Some common reasons for plateaus include:
1. Doing the same workouts over and over. Your body needs to be challenged to progress, so make sure you're changing some part of your program every 4-6 weeks.
2. Not eating enough calories. If your body doesn't have enough fuel to sustain your level of activity, you can actually stop losing weight.
3. Overtraining. If you exercise too much, the body sometimes responds by decreasing the amount of calories you burn during the rest of your day.
Learn more about whether you've hit a plateau by keeping an exercise calendar and tracking your workouts, how often you change them and whether you're working too hard or need to boost your intensity
Problem 1. Lowering your calories too much Fact: It takes calories to burn calories. When you decrease your food intake, your body simply lowers its metabolic rate in response. This still allows the body to function properly, but ultimately your body requires fewer calories which creates hunger and prevents you from losing fat.
Solution: Keep your calories slightly below your maintenance calories so that your energy and metabolism remain high. A deficit greater than 500-700 calories makes it much more difficult to maintain your lean body mass.
Solution: Make sure your exercise program is combined with a fully nourished body. You can accomplish this with a diet that creates a safe calorie deficit along with some type of multivitamin to help with any nutrient deficiencies.
Problem 3. Weight loss What? But you thought that's what you wanted! However, what you may have forgotten is that when you weigh less, it takes less calories to move your body. A loss of any amount of weight will lead to a reduced energy requirement.
Solution: Make sure you start (or continue) a weight training program to help increase lean body mass, which can help compensate for the loss of calories.
Problem 4. The 'Adaptation' Phase Ends When you start a new exercise program, your body responds because it is required to make numerous changes to adjust to different workloads. So, your muscles are rebuilding themselves and this consumes all kinds of calories. But, at some point your body will stop adapting to the new workload and, as a result, you burn less calories for the same activities.
Solution: Don't let your body get used to the exercise. Maintain your body's adaptation period by changing the intensity, duration, frequency and/or the mode of exercise and include interval training if necessary.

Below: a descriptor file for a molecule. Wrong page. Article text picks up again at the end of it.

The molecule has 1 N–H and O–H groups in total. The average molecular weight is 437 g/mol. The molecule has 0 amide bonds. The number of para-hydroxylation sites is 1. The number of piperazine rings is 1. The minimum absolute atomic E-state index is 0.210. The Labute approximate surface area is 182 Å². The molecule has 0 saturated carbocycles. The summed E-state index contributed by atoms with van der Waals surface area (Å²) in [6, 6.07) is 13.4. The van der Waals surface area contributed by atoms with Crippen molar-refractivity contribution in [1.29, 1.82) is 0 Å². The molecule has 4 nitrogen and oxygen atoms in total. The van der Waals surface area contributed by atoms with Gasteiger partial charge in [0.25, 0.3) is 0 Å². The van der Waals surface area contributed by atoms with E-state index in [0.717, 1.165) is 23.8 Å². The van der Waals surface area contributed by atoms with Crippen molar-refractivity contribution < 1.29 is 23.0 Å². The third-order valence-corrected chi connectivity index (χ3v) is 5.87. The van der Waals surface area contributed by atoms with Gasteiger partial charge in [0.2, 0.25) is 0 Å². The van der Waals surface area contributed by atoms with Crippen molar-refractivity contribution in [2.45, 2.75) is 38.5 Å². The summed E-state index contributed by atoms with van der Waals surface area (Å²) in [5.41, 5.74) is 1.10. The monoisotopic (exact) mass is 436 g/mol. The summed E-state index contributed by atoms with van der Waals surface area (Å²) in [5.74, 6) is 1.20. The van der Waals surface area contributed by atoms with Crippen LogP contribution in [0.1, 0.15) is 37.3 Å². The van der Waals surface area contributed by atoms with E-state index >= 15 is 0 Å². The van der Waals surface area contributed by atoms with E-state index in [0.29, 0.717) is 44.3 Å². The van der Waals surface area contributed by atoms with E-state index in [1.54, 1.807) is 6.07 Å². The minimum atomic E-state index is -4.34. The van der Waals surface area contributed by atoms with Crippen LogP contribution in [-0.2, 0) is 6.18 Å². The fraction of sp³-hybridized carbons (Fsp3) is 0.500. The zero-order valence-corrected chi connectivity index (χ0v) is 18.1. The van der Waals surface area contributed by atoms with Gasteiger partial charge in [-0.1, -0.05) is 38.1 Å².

Problem 5: Exercise Efficiency The more you do something, the better you get at it. As your body becomes better at performing your exercises, it can actually use fewer calories during the exercise. Think of it this way: trained athletes often use fewer calories than untrained athletes with similar body types and workouts. So, if this describes where you are, consider yourself a trained athlete and read on!
Solution: The solution to this is the same as for Problem 4; don't get used to the exercise. Concentrate on more dramatic changes such as trying brand new activities. For example, if you use the treadmill for two weeks, switch to something different like the rowing machine or the bike. Don't forget to make changes in your weight training routine as well!
Solution: Take time to recover. If you reach exercise burnout, this is a great time to take a break for a few days, or try something gentle like yoga or a stretching routine. After you've rested, get back to exercise but lighten up your original routine and increase your intensity only as necessary.
7. Enhanced Physical Condition As you get into better shape, your body is more efficient and it costs fewer calories to operate. Improved health means a lower resting metabolic rate and fewer calories are burned during normal daily activities. Part of this is because your cardio-pulmonary system is more efficient now and you have a lower resting heart rate.
Solution: Congratulations! You're officially in shape and healthy. Focus on that and feel good about yourself. Concentrate on changing your routine as described in Solution 5.